Just a few things I’ve noticed that I am looking forward to. If you have any suggestions, feel free to post them!
1. Keeping hardware-light
One thing I wrote about in my article about my last year’s achievements was the idea of setting up different environments for coding (local, staging, production), versioning everything from code to workflow, provisioning servers, etc. This all had to do partly with the push to cloud architecture where quickly creating and destroying VMs became a norm.
So what do I see happening? Well, several things. First of all, Docker is becoming more widely used. I believe that in the next year we’ll see a greater proliferation of hosts that utilize Docker containers, similar to how Stardock functions. With one container script, you should be able to move effortlessly between environments, create and destroy machines. No longer depend on hardware. Docker also makes it possible to run vagrant-like environments without a VM.
What else? Deployment. Capistrano has been the default deployment tool for Ruby and adapters have been made to support other systems. But other languages don’t have their own specific deployment tools. I foresee better deployment options, ones that will allow “deployment” onto your local environment the same way you deploy onto production. Meaning that the startup of an application will happen in similar ways on both machines. This is already accomplished by Vagrant’s provisioning. But again, I see more of it.
Lastly, I think that Grunt and Grunt-like tools will become a standard as real-time task watching, execution of compilation, and even server-specific tasks will be required for project development.
2. Production NodeJS
One thing that people have been wary of has been putting NodeJS into production. I think that there will be a big push for production-ready NodeJS tools and programming. We’ve already seen MySpace run on Node, many single-page apps, and some other websites as well. All of which are running around a little bit wildly since Node is still considered largely “unproven”.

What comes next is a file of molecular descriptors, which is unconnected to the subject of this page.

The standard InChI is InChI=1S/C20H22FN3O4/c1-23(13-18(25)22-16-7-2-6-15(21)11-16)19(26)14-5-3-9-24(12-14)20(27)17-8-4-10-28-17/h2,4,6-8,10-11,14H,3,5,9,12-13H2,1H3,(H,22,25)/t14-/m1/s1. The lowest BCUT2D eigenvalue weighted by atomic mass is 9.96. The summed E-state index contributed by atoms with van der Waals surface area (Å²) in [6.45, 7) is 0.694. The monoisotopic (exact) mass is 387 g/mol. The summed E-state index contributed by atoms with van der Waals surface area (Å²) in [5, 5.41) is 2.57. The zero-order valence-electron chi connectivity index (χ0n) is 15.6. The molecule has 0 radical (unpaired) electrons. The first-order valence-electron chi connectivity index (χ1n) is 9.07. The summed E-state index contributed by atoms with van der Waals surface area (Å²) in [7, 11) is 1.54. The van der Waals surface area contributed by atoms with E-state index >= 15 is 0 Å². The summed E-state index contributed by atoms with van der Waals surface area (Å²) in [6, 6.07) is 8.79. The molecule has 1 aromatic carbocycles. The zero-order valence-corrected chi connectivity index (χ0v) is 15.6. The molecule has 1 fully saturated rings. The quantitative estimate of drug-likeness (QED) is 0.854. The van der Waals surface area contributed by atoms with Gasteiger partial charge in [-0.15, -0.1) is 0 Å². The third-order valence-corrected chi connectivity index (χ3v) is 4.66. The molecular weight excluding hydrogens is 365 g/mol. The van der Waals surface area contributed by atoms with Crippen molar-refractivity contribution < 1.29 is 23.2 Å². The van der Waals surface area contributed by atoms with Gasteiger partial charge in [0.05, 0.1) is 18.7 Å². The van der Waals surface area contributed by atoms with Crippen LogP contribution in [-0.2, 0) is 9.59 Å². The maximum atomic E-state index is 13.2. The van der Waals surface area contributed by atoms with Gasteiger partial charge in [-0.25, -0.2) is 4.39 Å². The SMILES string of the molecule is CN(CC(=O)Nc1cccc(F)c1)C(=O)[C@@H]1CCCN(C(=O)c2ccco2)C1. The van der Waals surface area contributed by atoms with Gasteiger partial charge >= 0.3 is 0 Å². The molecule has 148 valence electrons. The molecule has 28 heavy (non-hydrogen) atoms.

I think that 2014 will be the big year for the final bits to fall in place for companies and people to be fully prepared to move to Node as a viable platform.
3. Better NodeJS “Everything”
One issue with production-ready Node is the fact that there is a lot of groundwork that’s missing from Node and the Node community that comes from wide adoption.
Take an ORM for instance. The only good one I can think of is BookshelfJS which is already being used in numerous projects; however, it’s far from a perfect solution lacking features such as seeding, migrations, and well, take a look at Doctrine’s list of features and compare them to Bookshelf and you’ll see. PHP also has Laravel’s ORM implementation which is beyond badass. In many instances, I’ve had to default to KnexJS (the underlying library to Bookshelf) but I still had to build a query builder on top of it in order to keep things in order.
But, obviously, that’s not the only instance where you will run into “near perfect” solutions. There are also the issues with base apps that aren’t really present. Think about CMS. I know Ghost is the rage but, honestly, it’s a little bit messy. Granted, WordPress is an absolute mess and has had 10 years to clean up. But there’s also Drupal, and (what used to be) Joomla. Node really needs this open source push to create solutions for people in order to get wider adoption. The solutions will help push non-believers forward.